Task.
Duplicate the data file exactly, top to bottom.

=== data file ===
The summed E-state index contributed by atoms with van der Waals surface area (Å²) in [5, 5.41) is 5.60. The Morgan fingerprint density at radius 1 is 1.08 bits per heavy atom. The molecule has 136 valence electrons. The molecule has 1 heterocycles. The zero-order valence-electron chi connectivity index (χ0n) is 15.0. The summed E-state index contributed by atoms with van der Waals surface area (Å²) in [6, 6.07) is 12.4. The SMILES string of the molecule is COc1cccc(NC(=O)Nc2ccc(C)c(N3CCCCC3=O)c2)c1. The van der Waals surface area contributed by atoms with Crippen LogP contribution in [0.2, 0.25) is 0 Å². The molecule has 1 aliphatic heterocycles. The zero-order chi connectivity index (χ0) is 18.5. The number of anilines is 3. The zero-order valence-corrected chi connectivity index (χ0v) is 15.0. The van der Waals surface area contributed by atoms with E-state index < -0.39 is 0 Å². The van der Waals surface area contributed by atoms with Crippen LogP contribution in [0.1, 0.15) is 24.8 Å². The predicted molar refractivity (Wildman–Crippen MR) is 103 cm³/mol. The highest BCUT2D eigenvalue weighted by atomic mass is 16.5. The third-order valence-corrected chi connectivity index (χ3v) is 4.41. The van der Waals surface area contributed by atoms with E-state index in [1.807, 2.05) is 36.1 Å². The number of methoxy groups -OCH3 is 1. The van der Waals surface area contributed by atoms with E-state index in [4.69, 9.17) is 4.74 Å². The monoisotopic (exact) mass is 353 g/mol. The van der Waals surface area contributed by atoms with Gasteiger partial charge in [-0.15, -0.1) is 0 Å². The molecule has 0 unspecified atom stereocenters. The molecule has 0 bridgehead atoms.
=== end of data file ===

The summed E-state index contributed by atoms with van der Waals surface area (Å²) in [5, 5.41) is 5.60. The Morgan fingerprint density at radius 1 is 1.08 bits per heavy atom. The molecule has 136 valence electrons. The molecule has 1 heterocycles. The zero-order valence-electron chi connectivity index (χ0n) is 15.0. The summed E-state index contributed by atoms with van der Waals surface area (Å²) in [6, 6.07) is 12.4. The SMILES string of the molecule is COc1cccc(NC(=O)Nc2ccc(C)c(N3CCCCC3=O)c2)c1. The van der Waals surface area contributed by atoms with Crippen LogP contribution in [0.2, 0.25) is 0 Å². The molecule has 1 aliphatic heterocycles. The zero-order chi connectivity index (χ0) is 18.5. The number of anilines is 3. The zero-order valence-corrected chi connectivity index (χ0v) is 15.0. The van der Waals surface area contributed by atoms with E-state index < -0.39 is 0 Å². The van der Waals surface area contributed by atoms with Crippen LogP contribution in [0.1, 0.15) is 24.8 Å². The predicted molar refractivity (Wildman–Crippen MR) is 103 cm³/mol. The highest BCUT2D eigenvalue weighted by atomic mass is 16.5. The third-order valence-corrected chi connectivity index (χ3v) is 4.41. The van der Waals surface area contributed by atoms with E-state index in [1.807, 2.05) is 36.1 Å². The number of methoxy groups -OCH3 is 1. The van der Waals surface area contributed by atoms with E-state index in [4.69, 9.17) is 4.74 Å². The monoisotopic (exact) mass is 353 g/mol. The van der Waals surface area contributed by atoms with Gasteiger partial charge in [-0.15, -0.1) is 0 Å². The molecule has 0 unspecified atom stereocenters. The molecule has 0 bridgehead atoms.